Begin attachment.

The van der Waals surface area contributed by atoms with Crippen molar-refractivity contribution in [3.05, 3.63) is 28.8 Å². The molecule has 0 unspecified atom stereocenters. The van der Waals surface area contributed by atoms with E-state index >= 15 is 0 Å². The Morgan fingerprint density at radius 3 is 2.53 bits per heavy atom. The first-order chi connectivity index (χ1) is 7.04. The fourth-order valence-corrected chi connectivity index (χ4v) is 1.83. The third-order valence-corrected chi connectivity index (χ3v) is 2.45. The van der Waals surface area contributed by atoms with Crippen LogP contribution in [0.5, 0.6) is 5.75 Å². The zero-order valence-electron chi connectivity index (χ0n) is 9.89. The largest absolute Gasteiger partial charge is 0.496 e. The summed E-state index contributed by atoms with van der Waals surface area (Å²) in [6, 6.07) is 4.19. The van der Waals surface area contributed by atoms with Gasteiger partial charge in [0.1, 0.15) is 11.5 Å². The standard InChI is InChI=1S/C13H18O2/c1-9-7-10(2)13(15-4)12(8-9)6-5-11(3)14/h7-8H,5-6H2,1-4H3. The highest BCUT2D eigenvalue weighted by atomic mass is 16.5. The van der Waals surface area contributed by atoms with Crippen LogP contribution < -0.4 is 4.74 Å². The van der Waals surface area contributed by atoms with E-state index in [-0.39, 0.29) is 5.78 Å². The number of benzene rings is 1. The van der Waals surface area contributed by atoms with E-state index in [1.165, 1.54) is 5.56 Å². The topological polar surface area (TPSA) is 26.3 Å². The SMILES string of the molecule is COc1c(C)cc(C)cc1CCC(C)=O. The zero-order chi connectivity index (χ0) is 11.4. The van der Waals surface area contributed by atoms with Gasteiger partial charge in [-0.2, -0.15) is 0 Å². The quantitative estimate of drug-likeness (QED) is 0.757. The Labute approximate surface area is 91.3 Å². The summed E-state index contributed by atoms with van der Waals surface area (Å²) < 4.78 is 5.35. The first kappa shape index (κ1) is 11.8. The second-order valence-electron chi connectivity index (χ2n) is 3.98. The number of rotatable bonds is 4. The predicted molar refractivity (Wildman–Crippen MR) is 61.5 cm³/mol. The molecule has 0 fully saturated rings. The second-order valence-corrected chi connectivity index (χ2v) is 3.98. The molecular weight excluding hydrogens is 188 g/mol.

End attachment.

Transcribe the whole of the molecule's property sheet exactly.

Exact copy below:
The van der Waals surface area contributed by atoms with Crippen molar-refractivity contribution in [3.05, 3.63) is 28.8 Å². The molecule has 0 unspecified atom stereocenters. The van der Waals surface area contributed by atoms with E-state index >= 15 is 0 Å². The Morgan fingerprint density at radius 3 is 2.53 bits per heavy atom. The first-order chi connectivity index (χ1) is 7.04. The fourth-order valence-corrected chi connectivity index (χ4v) is 1.83. The third-order valence-corrected chi connectivity index (χ3v) is 2.45. The van der Waals surface area contributed by atoms with Crippen LogP contribution in [0.5, 0.6) is 5.75 Å². The zero-order valence-electron chi connectivity index (χ0n) is 9.89. The largest absolute Gasteiger partial charge is 0.496 e. The summed E-state index contributed by atoms with van der Waals surface area (Å²) in [6, 6.07) is 4.19. The van der Waals surface area contributed by atoms with Gasteiger partial charge in [0.1, 0.15) is 11.5 Å². The standard InChI is InChI=1S/C13H18O2/c1-9-7-10(2)13(15-4)12(8-9)6-5-11(3)14/h7-8H,5-6H2,1-4H3. The highest BCUT2D eigenvalue weighted by atomic mass is 16.5. The van der Waals surface area contributed by atoms with Crippen LogP contribution < -0.4 is 4.74 Å². The van der Waals surface area contributed by atoms with E-state index in [-0.39, 0.29) is 5.78 Å². The number of benzene rings is 1. The van der Waals surface area contributed by atoms with E-state index in [1.165, 1.54) is 5.56 Å². The topological polar surface area (TPSA) is 26.3 Å². The SMILES string of the molecule is COc1c(C)cc(C)cc1CCC(C)=O. The zero-order chi connectivity index (χ0) is 11.4. The van der Waals surface area contributed by atoms with Gasteiger partial charge in [-0.2, -0.15) is 0 Å². The quantitative estimate of drug-likeness (QED) is 0.757. The Labute approximate surface area is 91.3 Å². The summed E-state index contributed by atoms with van der Waals surface area (Å²) < 4.78 is 5.35. The first kappa shape index (κ1) is 11.8. The second-order valence-electron chi connectivity index (χ2n) is 3.98. The number of rotatable bonds is 4. The predicted molar refractivity (Wildman–Crippen MR) is 61.5 cm³/mol. The molecule has 0 fully saturated rings. The second-order valence-corrected chi connectivity index (χ2v) is 3.98. The molecular weight excluding hydrogens is 188 g/mol.